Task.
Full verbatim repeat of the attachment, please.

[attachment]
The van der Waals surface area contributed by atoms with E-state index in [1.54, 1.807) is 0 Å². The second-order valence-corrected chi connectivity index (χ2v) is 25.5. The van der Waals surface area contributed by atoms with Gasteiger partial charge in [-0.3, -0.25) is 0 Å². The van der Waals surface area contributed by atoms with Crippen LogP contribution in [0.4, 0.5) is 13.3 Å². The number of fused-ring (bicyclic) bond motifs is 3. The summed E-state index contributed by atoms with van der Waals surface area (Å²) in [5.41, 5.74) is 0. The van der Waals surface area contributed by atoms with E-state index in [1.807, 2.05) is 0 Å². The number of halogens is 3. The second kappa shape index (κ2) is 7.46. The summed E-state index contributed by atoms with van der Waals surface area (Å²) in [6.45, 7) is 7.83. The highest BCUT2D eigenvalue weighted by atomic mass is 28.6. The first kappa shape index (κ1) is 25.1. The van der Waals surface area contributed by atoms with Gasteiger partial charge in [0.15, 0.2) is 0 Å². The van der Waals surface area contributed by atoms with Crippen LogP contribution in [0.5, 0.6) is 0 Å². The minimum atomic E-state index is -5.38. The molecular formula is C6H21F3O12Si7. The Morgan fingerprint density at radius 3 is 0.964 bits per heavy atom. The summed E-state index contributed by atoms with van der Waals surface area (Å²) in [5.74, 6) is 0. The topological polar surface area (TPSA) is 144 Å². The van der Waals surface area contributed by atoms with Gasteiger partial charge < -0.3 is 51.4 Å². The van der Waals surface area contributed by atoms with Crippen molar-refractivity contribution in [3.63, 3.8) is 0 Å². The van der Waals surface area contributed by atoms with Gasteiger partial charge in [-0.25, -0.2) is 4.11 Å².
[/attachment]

The van der Waals surface area contributed by atoms with E-state index in [1.54, 1.807) is 0 Å². The second-order valence-corrected chi connectivity index (χ2v) is 25.5. The van der Waals surface area contributed by atoms with Gasteiger partial charge in [-0.3, -0.25) is 0 Å². The van der Waals surface area contributed by atoms with Crippen LogP contribution in [0.4, 0.5) is 13.3 Å². The number of fused-ring (bicyclic) bond motifs is 3. The summed E-state index contributed by atoms with van der Waals surface area (Å²) in [5.41, 5.74) is 0. The van der Waals surface area contributed by atoms with E-state index in [1.807, 2.05) is 0 Å². The number of halogens is 3. The second kappa shape index (κ2) is 7.46. The summed E-state index contributed by atoms with van der Waals surface area (Å²) in [6.45, 7) is 7.83. The highest BCUT2D eigenvalue weighted by atomic mass is 28.6. The first kappa shape index (κ1) is 25.1. The van der Waals surface area contributed by atoms with Gasteiger partial charge in [0.15, 0.2) is 0 Å². The van der Waals surface area contributed by atoms with Crippen LogP contribution in [0.5, 0.6) is 0 Å². The minimum atomic E-state index is -5.38. The molecular formula is C6H21F3O12Si7. The Morgan fingerprint density at radius 3 is 0.964 bits per heavy atom. The summed E-state index contributed by atoms with van der Waals surface area (Å²) in [5.74, 6) is 0. The topological polar surface area (TPSA) is 144 Å². The van der Waals surface area contributed by atoms with Gasteiger partial charge < -0.3 is 51.4 Å². The van der Waals surface area contributed by atoms with Crippen molar-refractivity contribution in [3.63, 3.8) is 0 Å². The van der Waals surface area contributed by atoms with Gasteiger partial charge in [-0.25, -0.2) is 4.11 Å².